New show based on Wanda Gag playing in Minneapolis

Photo submitted “In the Treetops” explores Wanda Gag’s in a less literal way, through allegoric episodes. Pictured left to right: Ashawnti Ford, Theo Langason, Kristina Fjellman, Evelyn Digirolamo, Kalen Keir, and Megan Burns - Photo by Matthew Glover

MINNEAPOLIS — A new play is exploring the early life of one of New Ulm’s famous daughters: Wanda Gag.

“In the Treetops,” created by the Sanbox Theatre Ensemble is showing at the Open Eye Figure Theatre (506 E 24th St, Minneapolis) until Oct. 15. From Wednesday to Saturday the show opens at 7:30 p.m., Sunday’s performance is at 2 p.m.

Oct. 28 and 29 the show will be performed at the Germanic American Institute (GAI) (301 Summit Ave, St Paul). There is a 1 p.m. and a 7 p.m. show Saturday, Oct. 28, and one show Sunday, Oct. 29 at 1 p.m.

Tickets for the show cost $5 for kids 8 to 12-years-old, $10 for kids 13 to 18-years-old plus college students with a valid school ID and $15 for adults.

The show is inspired by Gag’s childhood in New Ulm, particularly her time trying to balance providing for her family versus pursuing her own passions.

“It is a joyful celebration of art and the creativity of the people who make it,” Project Lead Megan Lagas said.

The show is not a linear biopic about Gag’s life. Instead it follows an episodic structure, flitting between realistic drama and allegorical fairy tales, Lagas said.

For example the show opens with an explanation of Gag’s life in New Ulm at the time before it re-enacts that time in a fantastical manner, Lagas said.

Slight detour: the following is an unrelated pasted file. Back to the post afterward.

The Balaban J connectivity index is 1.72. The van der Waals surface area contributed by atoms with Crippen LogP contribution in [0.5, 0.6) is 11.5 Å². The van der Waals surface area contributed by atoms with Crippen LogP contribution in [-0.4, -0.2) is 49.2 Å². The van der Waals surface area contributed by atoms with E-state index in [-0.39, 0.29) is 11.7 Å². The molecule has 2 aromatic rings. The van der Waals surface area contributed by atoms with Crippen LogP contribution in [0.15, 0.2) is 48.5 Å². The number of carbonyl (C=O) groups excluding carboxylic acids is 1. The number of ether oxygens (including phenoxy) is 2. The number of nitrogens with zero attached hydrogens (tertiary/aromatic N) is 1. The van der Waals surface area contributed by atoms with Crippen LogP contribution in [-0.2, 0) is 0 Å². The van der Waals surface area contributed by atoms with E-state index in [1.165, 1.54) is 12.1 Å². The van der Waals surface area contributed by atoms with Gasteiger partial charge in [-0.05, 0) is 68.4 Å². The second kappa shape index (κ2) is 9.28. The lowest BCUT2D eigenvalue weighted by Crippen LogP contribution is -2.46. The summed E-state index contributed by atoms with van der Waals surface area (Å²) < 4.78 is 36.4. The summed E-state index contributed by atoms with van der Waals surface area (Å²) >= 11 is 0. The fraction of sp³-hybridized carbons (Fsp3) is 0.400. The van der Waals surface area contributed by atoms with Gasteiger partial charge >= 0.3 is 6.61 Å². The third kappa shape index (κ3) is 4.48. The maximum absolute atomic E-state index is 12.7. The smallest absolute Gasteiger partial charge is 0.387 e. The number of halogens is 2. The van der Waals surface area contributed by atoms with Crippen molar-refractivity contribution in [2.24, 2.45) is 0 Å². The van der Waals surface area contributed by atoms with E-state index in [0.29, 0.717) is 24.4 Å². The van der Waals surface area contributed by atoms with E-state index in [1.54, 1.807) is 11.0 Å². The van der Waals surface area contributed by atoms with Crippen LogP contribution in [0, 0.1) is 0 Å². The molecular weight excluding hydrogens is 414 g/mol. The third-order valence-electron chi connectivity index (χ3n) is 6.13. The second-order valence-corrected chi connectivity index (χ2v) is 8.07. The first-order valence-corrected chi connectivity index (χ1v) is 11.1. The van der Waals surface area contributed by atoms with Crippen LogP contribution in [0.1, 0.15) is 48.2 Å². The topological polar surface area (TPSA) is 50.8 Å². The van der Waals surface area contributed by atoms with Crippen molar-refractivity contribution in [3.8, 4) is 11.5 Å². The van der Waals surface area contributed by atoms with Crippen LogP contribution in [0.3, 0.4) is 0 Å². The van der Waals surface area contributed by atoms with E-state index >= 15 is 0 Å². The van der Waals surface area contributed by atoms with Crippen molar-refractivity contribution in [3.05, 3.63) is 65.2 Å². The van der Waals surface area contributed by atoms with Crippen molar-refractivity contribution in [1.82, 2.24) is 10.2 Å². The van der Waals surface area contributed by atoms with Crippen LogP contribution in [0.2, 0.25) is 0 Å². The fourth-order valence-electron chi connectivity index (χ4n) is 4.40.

While the set is minimal, the show does not lack in spectacle. One unique set piece is the stage floor, Lagas said.

Sandbox Theatre brought in an artist who painted wood grain onto the floor. It was inspired by a visit to the Gag House.

On one visit it struck troupe members that Anton Gag had painted the cheaper pine boards of the house to look like higher-quality wood.

They had that recreated onstage, but with the twist of bolder lines that characterized Wanda’s work, Lagas said.

The spectacle is the big difference between the shows at the Open Eye theater and the GAI, the latter lacks the capacity for the more complex elements.

The idea for the show started when Lagas learned about Gag while reading for her education degree.

“I started reading up on Wanda, and found this incredible, inspiring woman who led an amazing life on her own terms, and I thought to myself ‘she’s someone we should lift up. Her story needs to be told,'” Lagas said on the theater’s website.

She brought it to the director and the troupe began to collaboratively work on developing the show.

Tickets can be reserved at the theatre’s website Click on the hyperlinked ticket text under the show bill and follow the links.


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